1 min read

Last week, Bryn Jackson, CEO of Spectrum, a real-time community-centered conversational platform, announced that the project is now acquired by GitHub.

Bryn, along with Brian Lovin, and Max Stoiber founded the Spectrum community platform in February 2017. This community is a place to ask questions, request features, report bugs, and also chat with the Spectrum team for queries.

In a blogpost Bryn wrote, “After releasing an early prototype, people told us they also wanted to use it for their communities, so we decided to go all-in and build an open, inclusive home for developer and designer communities. Since officially launching the platform late last year, Spectrum has become home to almost 5,000 communities!”

What will Spectrum bring to GitHub communities?

By joining GitHub, Spectrum aims to align to GitHub’s goals of making developer lives easier and of fostering a strong community across the globe.

For communities across GitHub, Spectrum will provide:

  • A space for different communities across the internet.
  • Free access to its full suite of features – including unlimited moderators, private communities and channels, and community analytics.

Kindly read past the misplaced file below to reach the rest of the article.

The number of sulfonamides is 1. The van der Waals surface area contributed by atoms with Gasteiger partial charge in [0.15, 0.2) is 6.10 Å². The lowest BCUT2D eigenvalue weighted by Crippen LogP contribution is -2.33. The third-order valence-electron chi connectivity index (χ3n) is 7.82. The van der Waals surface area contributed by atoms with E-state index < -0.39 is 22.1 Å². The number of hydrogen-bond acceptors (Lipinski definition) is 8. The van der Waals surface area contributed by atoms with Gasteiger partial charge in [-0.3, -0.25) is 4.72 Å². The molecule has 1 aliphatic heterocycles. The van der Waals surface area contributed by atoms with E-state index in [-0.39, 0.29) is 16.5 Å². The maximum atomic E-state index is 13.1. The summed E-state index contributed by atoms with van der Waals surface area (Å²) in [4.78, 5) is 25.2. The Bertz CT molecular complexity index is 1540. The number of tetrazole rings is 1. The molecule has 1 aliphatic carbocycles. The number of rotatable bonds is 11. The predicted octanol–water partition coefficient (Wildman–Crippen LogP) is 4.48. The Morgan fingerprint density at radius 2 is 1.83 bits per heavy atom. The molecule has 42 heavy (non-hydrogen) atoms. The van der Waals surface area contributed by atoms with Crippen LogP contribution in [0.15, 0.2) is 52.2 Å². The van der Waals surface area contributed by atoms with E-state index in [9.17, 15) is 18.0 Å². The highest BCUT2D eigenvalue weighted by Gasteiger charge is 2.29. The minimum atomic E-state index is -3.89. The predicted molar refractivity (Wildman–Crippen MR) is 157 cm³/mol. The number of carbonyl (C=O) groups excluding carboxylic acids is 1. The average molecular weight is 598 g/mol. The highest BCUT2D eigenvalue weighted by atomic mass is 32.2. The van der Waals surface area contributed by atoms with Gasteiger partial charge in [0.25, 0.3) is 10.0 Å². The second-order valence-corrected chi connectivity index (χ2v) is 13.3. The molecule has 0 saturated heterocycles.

• A deeper integration with GitHub

Spectrum has also opened a pull request to add some of GitHub’s policies to Spectrum’s Privacy Policy, which will be merged this week.

Though many users have not heard about Spectrum, they are positively reacting towards its acquisition by GitHub. Many users have also compared it with other platforms such as Slack, Discord, and Gitter.

To know more about this news, read Bryn Jackson’s blog post.

Read Next

GitHub Octoverse: The top programming languages of 2018

GitHub has passed an incredible 100 million repositories

Github now allows repository owners to delete an issue: curse or a boon?


Subscribe to the weekly Packt Hub newsletter. We'll send you the results of our AI Now Survey, featuring data and insights from across the tech landscape.

* indicates required